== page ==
camera icon, links to background image
Banburyshire Rambles Journal:

‘The North Wind Comes...’

For me, having a day outdoors in the frost and cold is obligatory. Now the north wind is blowing, and it promises a lovely walk!

Banburyshire Rambles Journal: ‘The North Wind Comes...’ – route map, #{DATE}
click for a larger image
– mapping courtesy of OpenStreetmap

As I leave the house it starts to snow: heavily. By the time I reach Crouch Hill there’s a good dumping on the ground. “The North Wind do blow, and we shall have snow, and what will Robin do then?, poor thing”. Well, far as I can tell, all the lifeforms with any sense are sheltering deep inside the ground cover… except me!

Route: Banbury, Poet’s Corner, Crouch Hill, Salt Way, Giant’s Caves, Broughton Road, Banbury.

Metrics: Distance, 6.9km/4¼ miles; ascension, 105m/340ft; duration, 4½ hours.

Slideshow controls:   ⏪︎ ⏩︎

Slides from the walk:

image thumbnail 1 image thumbnail 2 image thumbnail 3 image thumbnail 4 image thumbnail 5 image thumbnail 6 image thumbnail 7 image thumbnail 8 image thumbnail 9 image thumbnail 10 image thumbnail 11 image thumbnail 12 image thumbnail 13 image thumbnail 14 image thumbnail 15

slideshow display image

All images in this blog post were created by Paul Mobbs, copyright as of blog date, and are made available under the Creative Commons Attribution Non-Commercial Share-Alike 4.0 International license. See the general copyright information page for details about reuse. For those who are interested, the original digital files for these, and thousands of other similar images are available to purchase under a non-exclusive license agreement. For more details please get in touch.

The sky is a leaden-gray; to the east, quite black. If these pictures are a little dim, that reflects the deep overcast slab of cloud that’s hanging low over North Oxfordshire – with large flakes of snow falling out of it. It was hoping for cold, but I think that as the cloud has moved in the last hour or so the temperature has risen slightly. No matter. This will do just fine for my needs.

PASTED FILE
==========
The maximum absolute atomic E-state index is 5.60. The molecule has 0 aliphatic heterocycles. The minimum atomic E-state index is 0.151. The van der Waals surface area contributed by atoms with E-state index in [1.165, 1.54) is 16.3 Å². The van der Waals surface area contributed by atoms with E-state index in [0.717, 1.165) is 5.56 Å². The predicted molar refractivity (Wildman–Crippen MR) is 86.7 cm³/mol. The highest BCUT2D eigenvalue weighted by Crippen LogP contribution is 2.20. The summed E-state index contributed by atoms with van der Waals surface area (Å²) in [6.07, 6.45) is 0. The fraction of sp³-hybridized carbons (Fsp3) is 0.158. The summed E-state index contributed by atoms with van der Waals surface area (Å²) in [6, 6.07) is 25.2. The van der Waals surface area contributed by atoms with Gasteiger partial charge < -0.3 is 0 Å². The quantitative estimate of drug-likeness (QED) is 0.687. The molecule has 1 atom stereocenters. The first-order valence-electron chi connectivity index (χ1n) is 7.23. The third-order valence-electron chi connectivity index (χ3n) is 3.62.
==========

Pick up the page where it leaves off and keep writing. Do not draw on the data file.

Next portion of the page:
I’m (overly!) layered-up for the cold, toastily warm – even though I’m standing still for quite long periods of time to capture photos and video of this increasingly rare (thanks to climate change) event. It’s so captivating: Not just the seemingly unusual cold in this record-breaking weather year; but the sensation of snow falling, and the unique muffled, hissing sound in the landscape it creates.

This is the title frame for Rambinactivist’s Video 2022_41.
“The North Wind do blow, and we shall have snow”
(click for the video of this walk)

When you’re out in the countryside in heavy snow there’s not a lot of noise; the snow deadens any sound carrying in the air. More importantly, all the animals with any sense are buried deep in the under-storey of the hedges, sheltering from the cold. In that deep silence with the faint hiss of the falling snow, what you are left with is the rhythm of your boots on the ground, and the beating of your heart, and the slight drum brush after-beat of the snow scattering as you walk through it.

Banburyshire Rambles: ‘A Hard Frost on Sibford Heath’, 7th December 2010.
‘A Hard Frost on Sibford Heath’, 7th December 2010.

As a kid, I used to walk out into the countryside during the regular Winter snows; back in a time when Banbury would be cut-off when the snow drifted across the major roads that cross the high ridges to get into the town. I had an old military great coat, and naff-all sense, so after four or five hours outdoors I’d come home frozen but happy. Gradually those experiences taught me how to dress and equip myself to be – and even sleep – outdoors in freezing weather.

I really miss this. I find the cold far more pleasing and refreshing than the Summer heat. This – probably barely below freezing according to the ear-nose tingle ratio – is actually very comfortable: I’d prefer -6°C or -7°C; the best I’ve has locally was around -12°C back in the Winter of 2010/11.

As the snow slackens off, the cloud starts to become patchy with the odd bright spot. But around sunset, with no let-up in the slab of stratus from horizon-to-horizon, and the snow below scattering the light from above, everything takes on an ethereal reddish-purple hue as the light starts to properly dim.

I can only hope this is an early start to a beautiful Winter.

I really can’t write much more: Words can’t describe this very well (you just have to be here!). Apart from the music in my head, and the visuals I’m trying to capture and share, the over-powering sense I have of the day is relaxation; a simple enjoyment of seeing a side of the local landscape that’s becoming ever rarer these days.

The Free Range Network logo
Creative Commons CC-BY-SA-NC logo